- Continuation of rivalry between Barton and Komarov
- Some great battle scenes in space and on the ground
- Barton’s selection process drags on a bit too long, slowing the story
- New characters introduced during selection don’t really have much of an impact
- Not much mention of the substance fought over in the previous book
Devon C. Ford’s Hades continues that deadly rivalry between the protagonist Barton and his nemesis Komarov, and the intense hatred Komarov harbors for Barton drives both the antagonist’s motivation and the story forward. The highlight of the story is the rivalry between the two special forces members, or more precisely, the one-sided hatred Komarov holds for Barton and his team.
The conflict between Komarov and Barton can be seen as a proxy fight for the larger conflict between the Combined States and the New Russian Confederacy. Komarov’s singular focus on vengeance blinds him to the larger goals of the NRC, so it’s no surprise that his failures are reflected also in the failures of the NRC operations.
The plot of the story is fine with periods of slow action and character building through Barton’s selection for the Special Operations Group. That selection process is interrupted with Barton’s old team’s mission to protect a political representative for the Combined States.
The story reads a bit slower than the first book as a result. The mystery of the substance in the previous book is hardly mentioned, and the conflict between the CS and NRC military is condensed toward the last parts of the book instead of being spread throughout the story. This makes the book a bit heavy toward the end, with a longer and slower buildup as Barton progresses through his trials.
The new characters Barton meets during his selection process are not really engaging, with perhaps the exception of West, a female officer and candidate for the Special Operations Group training.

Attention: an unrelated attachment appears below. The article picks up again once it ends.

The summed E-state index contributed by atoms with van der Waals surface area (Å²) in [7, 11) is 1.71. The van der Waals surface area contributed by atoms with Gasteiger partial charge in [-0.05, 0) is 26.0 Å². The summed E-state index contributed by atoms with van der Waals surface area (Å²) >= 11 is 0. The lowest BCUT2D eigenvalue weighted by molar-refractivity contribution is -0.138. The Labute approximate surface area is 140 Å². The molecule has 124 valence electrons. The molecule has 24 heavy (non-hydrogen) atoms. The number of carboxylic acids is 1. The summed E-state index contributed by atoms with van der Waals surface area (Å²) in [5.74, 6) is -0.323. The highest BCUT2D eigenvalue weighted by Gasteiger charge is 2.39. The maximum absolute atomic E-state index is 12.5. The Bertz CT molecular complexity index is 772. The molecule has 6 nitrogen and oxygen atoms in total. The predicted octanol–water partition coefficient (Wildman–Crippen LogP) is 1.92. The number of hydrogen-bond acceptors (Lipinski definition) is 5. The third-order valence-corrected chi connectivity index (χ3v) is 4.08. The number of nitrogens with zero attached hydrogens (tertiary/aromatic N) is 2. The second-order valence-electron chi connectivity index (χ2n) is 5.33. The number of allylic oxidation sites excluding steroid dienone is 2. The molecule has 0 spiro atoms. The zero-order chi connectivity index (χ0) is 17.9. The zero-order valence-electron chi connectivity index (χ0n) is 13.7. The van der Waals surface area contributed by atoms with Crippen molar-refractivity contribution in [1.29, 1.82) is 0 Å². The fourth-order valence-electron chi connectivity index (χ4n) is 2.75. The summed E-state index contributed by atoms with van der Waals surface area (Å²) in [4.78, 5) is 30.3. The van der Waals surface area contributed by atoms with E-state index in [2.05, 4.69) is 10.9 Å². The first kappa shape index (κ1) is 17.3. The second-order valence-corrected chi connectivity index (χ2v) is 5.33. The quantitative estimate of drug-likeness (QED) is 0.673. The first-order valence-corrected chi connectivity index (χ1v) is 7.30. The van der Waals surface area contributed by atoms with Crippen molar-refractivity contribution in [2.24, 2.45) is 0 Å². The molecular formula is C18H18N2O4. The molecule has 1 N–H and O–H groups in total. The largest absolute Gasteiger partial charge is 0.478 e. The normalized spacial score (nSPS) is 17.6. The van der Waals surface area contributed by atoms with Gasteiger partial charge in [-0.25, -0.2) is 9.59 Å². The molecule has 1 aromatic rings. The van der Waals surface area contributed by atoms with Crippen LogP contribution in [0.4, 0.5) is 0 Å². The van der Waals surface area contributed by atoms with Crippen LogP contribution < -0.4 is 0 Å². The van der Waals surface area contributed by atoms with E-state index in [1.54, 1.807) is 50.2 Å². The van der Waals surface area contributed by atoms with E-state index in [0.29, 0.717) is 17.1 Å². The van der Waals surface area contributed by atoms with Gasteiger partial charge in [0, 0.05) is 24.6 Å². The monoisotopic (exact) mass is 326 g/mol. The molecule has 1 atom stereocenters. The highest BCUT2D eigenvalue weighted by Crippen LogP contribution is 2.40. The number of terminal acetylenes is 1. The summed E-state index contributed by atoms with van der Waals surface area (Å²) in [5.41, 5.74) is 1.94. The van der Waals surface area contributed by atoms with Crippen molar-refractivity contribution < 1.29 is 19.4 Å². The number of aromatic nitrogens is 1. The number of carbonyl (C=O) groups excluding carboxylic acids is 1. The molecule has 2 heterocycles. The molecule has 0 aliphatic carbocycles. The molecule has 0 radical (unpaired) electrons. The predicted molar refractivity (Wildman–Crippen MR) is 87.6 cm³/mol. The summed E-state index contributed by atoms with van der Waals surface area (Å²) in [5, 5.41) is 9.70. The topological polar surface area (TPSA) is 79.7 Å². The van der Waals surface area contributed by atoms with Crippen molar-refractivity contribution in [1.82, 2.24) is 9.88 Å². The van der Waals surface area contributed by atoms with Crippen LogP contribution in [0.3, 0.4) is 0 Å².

West’s character is cold at the onset of the story, but she slowly warms up to Barton and the readers as her character background and motivations are developed. While she doesn’t really play a major role in this story, her development and relationship to Barton promises a more important role in the next book.
The plot of the story feels a bit weak with a strategically important system declaring independence and searching for an alliance or deal with either the Combined States or the New Russian Republic. This premise sets up the conflict between the CS and the NRC militaries as each side maneuvers to capture the colony’s allegiance.
This maneuvering is illustrated through both individual and fleet battles in space. While the fleet battles are glossed over a bit, the ship battles between the CS and NRC are engaging, with strategies that are creative and interesting.
The mysterious substance, the Scourge, discovered and fought over in the previous book doesn’t play a major role in this story, earning perhaps a few chapters of relevant discussion. The lack of information is a bit disappointing, but the brief discussions do promise a more important role in later books.
Overall, Hades by Devon C. Ford pauses the story about the Scourge in order to more fully develop and explain the larger conflict between the two opposing human factions in the galaxy. This conflict is mirrored through Komarov’s personal vendetta that only seems to grow as the story progresses, and the battle scenes between these two factions are intense and enjoyable.
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